What Are Humans Made of?
The question may sound odd, but I think it’s a fun, and accurate, way to ask this question. What are humans made of?
You may be tempted to immediately jump to flesh and blood. Organs, skin, hair. Physical stuff. This isn’t a wrong jump, because it is immediately apparent to us that we are made up of these things. When you look at a human, you see their physical components. It appears obvious to us that humans are physical things.
Many Christians, though, will want to stress that we are not only physical stuff. Most Christians will also want to stress that we have (or are) souls…non-physical things.
Views that hold that humans have both a body and a soul are usually called substance dualist views. This simply means that humans are made of two substances. Substance dualist views are contrasted with substance monist views which hold that humans are made of only one substance. (Such as being only a body or only a soul)
Of Christian substance dualist views, there are two major schools: The Augustinian-Platonic and Aristotelian-Thomistic. (Ie, the view roughly held by Plato and later Augustine or the view roughly held by Aristotle and later Thomas Aquinas) There are other sorts of views, but these two have the most longevity, so I’ll focus on them.
I’ll start with the AP view because I think it’s the general assumption of most lay-level Christians. The AP view places a hard distinction between physical substance and non-physical substance. In other words, the Body and Soul are different things that simply happen to go together.
For most people who take the AP view, a human is most fundamentally a soul with a body. As such, you are a soul that uses your body while you are alive. When you die, you leave your body and go to be with the Lord. At the Resurrection, you enter into a glorified version of your previous body. You stay the same, despite whatever happens to your body.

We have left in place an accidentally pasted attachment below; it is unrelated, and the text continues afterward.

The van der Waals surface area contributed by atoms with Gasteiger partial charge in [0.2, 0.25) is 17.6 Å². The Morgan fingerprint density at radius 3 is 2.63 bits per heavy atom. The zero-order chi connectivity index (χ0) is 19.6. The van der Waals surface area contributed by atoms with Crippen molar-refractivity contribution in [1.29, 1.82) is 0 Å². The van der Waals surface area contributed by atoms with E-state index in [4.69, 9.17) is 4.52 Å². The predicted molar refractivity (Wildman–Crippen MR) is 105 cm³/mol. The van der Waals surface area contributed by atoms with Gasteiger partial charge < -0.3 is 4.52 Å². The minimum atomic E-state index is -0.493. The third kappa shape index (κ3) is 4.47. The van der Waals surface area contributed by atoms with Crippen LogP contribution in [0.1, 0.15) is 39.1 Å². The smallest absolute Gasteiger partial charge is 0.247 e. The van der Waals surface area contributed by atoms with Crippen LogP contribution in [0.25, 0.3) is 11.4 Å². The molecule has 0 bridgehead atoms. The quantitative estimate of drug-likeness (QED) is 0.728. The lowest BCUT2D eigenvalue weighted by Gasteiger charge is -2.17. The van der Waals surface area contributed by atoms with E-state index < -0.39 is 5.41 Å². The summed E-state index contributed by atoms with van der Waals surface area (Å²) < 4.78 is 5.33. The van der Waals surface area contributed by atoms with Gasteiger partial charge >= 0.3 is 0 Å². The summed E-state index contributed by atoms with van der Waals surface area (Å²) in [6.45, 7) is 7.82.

For the AP view, your body is a helpful thing, but it isn’t necessary to make you, you. When you leave your body, you stay the same. You have lost the thing you used to maneuver in the physical world, but you’re basically still you.
Think of it kind of like a car: You get into a car, you get to where you are going, and you get out of the car. The car was a helpful tool, but you are the same when you enter the car and when you leave the car. The only thing that changed was your use of the vehicle.
This view is slightly more complicated but still worth thinking through. For most AT proponents, we could say that a human is fundamentally the thing that occurs when a human body and soul are joined together. In other words, a thing with a human body and a human soul at the same time is properly called human.
For the AT view, your body is essential to your humanity. You aren’t just a soul with a body, you are a soul and a body. In this view, when you die, your soul is forced to leave your body and you are left incomplete until the Resurrection. At the Resurrection, you will be made complete again when your soul is joined back with your new, glorified body.
That may sound like philosophical gobbledygook, but consider this: If the AP view is correct, why do you need to be resurrected? You would be just fine without your body! The AT view addresses this by arguing that you need your body to be complete and your soul being apart from your body is a bad thing. In order for you to be properly you, you need both your individual soul and body to be together.
What’s It Matter?
A fair question is, “What does all this matter? What does it matter if I’m a soul with a body or a soul and a body?”
In response, consider this: If your body were or were not fundamental to you, would that change what you did with your body? If you are “Not of this World” will you live differently than if you are in some way fundamentally physical? How does your body relate to how you think of your identity?
In sum: the way we think of how our souls and our bodies interact matters. It will impact how you choose to live and what you do with your body. It will impact what you think of the physical world. Maybe I’ll explore some specifics further in a future post.